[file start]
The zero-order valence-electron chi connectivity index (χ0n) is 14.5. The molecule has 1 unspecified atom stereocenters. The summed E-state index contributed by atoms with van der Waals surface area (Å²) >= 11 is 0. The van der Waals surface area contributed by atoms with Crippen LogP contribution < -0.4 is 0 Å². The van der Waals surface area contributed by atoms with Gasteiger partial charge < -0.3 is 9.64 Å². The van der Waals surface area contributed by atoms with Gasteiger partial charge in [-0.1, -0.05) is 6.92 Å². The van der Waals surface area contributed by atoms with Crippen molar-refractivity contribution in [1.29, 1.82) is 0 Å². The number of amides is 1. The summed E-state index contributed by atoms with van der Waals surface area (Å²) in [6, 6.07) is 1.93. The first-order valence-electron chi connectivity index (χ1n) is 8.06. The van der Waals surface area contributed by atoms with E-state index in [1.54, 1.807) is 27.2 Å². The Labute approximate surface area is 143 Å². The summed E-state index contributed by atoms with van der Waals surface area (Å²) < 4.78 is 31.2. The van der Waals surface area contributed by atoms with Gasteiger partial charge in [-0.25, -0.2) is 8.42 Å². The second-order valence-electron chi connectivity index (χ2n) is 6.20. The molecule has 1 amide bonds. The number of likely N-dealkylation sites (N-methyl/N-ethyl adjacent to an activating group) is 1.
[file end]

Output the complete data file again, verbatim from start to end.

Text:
The zero-order valence-electron chi connectivity index (χ0n) is 14.5. The molecule has 1 unspecified atom stereocenters. The summed E-state index contributed by atoms with van der Waals surface area (Å²) >= 11 is 0. The van der Waals surface area contributed by atoms with Crippen LogP contribution < -0.4 is 0 Å². The van der Waals surface area contributed by atoms with Gasteiger partial charge < -0.3 is 9.64 Å². The van der Waals surface area contributed by atoms with Gasteiger partial charge in [-0.1, -0.05) is 6.92 Å². The van der Waals surface area contributed by atoms with Crippen molar-refractivity contribution in [1.29, 1.82) is 0 Å². The number of amides is 1. The summed E-state index contributed by atoms with van der Waals surface area (Å²) in [6, 6.07) is 1.93. The first-order valence-electron chi connectivity index (χ1n) is 8.06. The van der Waals surface area contributed by atoms with E-state index in [1.54, 1.807) is 27.2 Å². The Labute approximate surface area is 143 Å². The summed E-state index contributed by atoms with van der Waals surface area (Å²) < 4.78 is 31.2. The van der Waals surface area contributed by atoms with Gasteiger partial charge in [-0.25, -0.2) is 8.42 Å². The second-order valence-electron chi connectivity index (χ2n) is 6.20. The molecule has 1 amide bonds. The number of likely N-dealkylation sites (N-methyl/N-ethyl adjacent to an activating group) is 1.